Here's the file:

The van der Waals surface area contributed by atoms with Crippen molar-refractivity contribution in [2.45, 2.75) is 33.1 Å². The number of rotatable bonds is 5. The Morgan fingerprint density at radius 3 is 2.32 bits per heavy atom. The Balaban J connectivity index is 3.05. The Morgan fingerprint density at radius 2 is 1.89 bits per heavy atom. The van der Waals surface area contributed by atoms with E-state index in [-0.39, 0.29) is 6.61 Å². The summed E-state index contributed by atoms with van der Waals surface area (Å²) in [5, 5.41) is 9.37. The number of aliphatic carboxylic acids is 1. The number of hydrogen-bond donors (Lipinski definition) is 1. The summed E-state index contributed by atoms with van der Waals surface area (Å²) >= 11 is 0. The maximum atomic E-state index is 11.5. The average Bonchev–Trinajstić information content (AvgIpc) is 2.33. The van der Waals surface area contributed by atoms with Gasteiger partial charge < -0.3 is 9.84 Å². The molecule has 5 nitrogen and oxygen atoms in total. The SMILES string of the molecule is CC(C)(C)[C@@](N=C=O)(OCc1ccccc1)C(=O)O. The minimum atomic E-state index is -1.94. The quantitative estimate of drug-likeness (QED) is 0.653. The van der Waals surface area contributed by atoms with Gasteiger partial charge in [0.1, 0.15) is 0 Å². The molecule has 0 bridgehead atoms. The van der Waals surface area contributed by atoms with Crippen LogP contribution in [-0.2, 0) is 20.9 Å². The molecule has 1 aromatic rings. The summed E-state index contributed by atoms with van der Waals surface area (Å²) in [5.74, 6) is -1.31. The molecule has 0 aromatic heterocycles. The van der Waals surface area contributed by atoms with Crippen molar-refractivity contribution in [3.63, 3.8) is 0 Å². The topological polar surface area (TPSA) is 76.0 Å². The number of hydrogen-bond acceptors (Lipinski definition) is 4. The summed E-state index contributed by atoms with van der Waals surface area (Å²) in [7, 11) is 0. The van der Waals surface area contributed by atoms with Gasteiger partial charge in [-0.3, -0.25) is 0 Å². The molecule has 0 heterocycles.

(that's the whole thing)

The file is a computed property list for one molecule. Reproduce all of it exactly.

The van der Waals surface area contributed by atoms with Crippen molar-refractivity contribution in [2.45, 2.75) is 33.1 Å². The number of rotatable bonds is 5. The Morgan fingerprint density at radius 3 is 2.32 bits per heavy atom. The Balaban J connectivity index is 3.05. The Morgan fingerprint density at radius 2 is 1.89 bits per heavy atom. The van der Waals surface area contributed by atoms with E-state index in [-0.39, 0.29) is 6.61 Å². The summed E-state index contributed by atoms with van der Waals surface area (Å²) in [5, 5.41) is 9.37. The number of aliphatic carboxylic acids is 1. The number of hydrogen-bond donors (Lipinski definition) is 1. The summed E-state index contributed by atoms with van der Waals surface area (Å²) >= 11 is 0. The maximum atomic E-state index is 11.5. The average Bonchev–Trinajstić information content (AvgIpc) is 2.33. The van der Waals surface area contributed by atoms with Gasteiger partial charge < -0.3 is 9.84 Å². The molecule has 5 nitrogen and oxygen atoms in total. The SMILES string of the molecule is CC(C)(C)[C@@](N=C=O)(OCc1ccccc1)C(=O)O. The minimum atomic E-state index is -1.94. The quantitative estimate of drug-likeness (QED) is 0.653. The van der Waals surface area contributed by atoms with Gasteiger partial charge in [0.1, 0.15) is 0 Å². The molecule has 0 bridgehead atoms. The van der Waals surface area contributed by atoms with Crippen LogP contribution in [-0.2, 0) is 20.9 Å². The molecule has 1 aromatic rings. The summed E-state index contributed by atoms with van der Waals surface area (Å²) in [5.74, 6) is -1.31. The molecule has 0 aromatic heterocycles. The van der Waals surface area contributed by atoms with Crippen molar-refractivity contribution in [3.63, 3.8) is 0 Å². The topological polar surface area (TPSA) is 76.0 Å². The number of hydrogen-bond acceptors (Lipinski definition) is 4. The summed E-state index contributed by atoms with van der Waals surface area (Å²) in [7, 11) is 0. The van der Waals surface area contributed by atoms with Gasteiger partial charge in [-0.3, -0.25) is 0 Å². The molecule has 0 heterocycles.